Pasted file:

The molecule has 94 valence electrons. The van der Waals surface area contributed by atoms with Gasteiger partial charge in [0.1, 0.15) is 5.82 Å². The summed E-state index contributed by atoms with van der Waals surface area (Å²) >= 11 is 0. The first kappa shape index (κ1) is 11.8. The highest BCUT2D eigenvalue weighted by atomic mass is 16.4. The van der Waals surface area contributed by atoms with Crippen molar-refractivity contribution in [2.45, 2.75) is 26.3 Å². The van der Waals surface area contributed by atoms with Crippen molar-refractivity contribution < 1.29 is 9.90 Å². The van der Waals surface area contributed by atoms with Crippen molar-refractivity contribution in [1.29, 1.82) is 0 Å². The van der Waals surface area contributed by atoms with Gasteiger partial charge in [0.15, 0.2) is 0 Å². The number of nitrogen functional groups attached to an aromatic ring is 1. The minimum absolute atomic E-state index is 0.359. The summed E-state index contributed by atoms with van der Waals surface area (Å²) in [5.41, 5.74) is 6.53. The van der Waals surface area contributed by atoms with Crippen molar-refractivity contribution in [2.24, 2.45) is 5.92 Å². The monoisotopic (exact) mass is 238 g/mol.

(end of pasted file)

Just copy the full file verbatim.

The molecule has 94 valence electrons. The van der Waals surface area contributed by atoms with Gasteiger partial charge in [0.1, 0.15) is 5.82 Å². The summed E-state index contributed by atoms with van der Waals surface area (Å²) >= 11 is 0. The first kappa shape index (κ1) is 11.8. The highest BCUT2D eigenvalue weighted by atomic mass is 16.4. The van der Waals surface area contributed by atoms with Crippen molar-refractivity contribution in [2.45, 2.75) is 26.3 Å². The van der Waals surface area contributed by atoms with Crippen molar-refractivity contribution < 1.29 is 9.90 Å². The van der Waals surface area contributed by atoms with Crippen molar-refractivity contribution in [1.29, 1.82) is 0 Å². The van der Waals surface area contributed by atoms with Gasteiger partial charge in [0.15, 0.2) is 0 Å². The number of nitrogen functional groups attached to an aromatic ring is 1. The minimum absolute atomic E-state index is 0.359. The summed E-state index contributed by atoms with van der Waals surface area (Å²) in [5.41, 5.74) is 6.53. The van der Waals surface area contributed by atoms with Crippen molar-refractivity contribution in [2.24, 2.45) is 5.92 Å². The monoisotopic (exact) mass is 238 g/mol.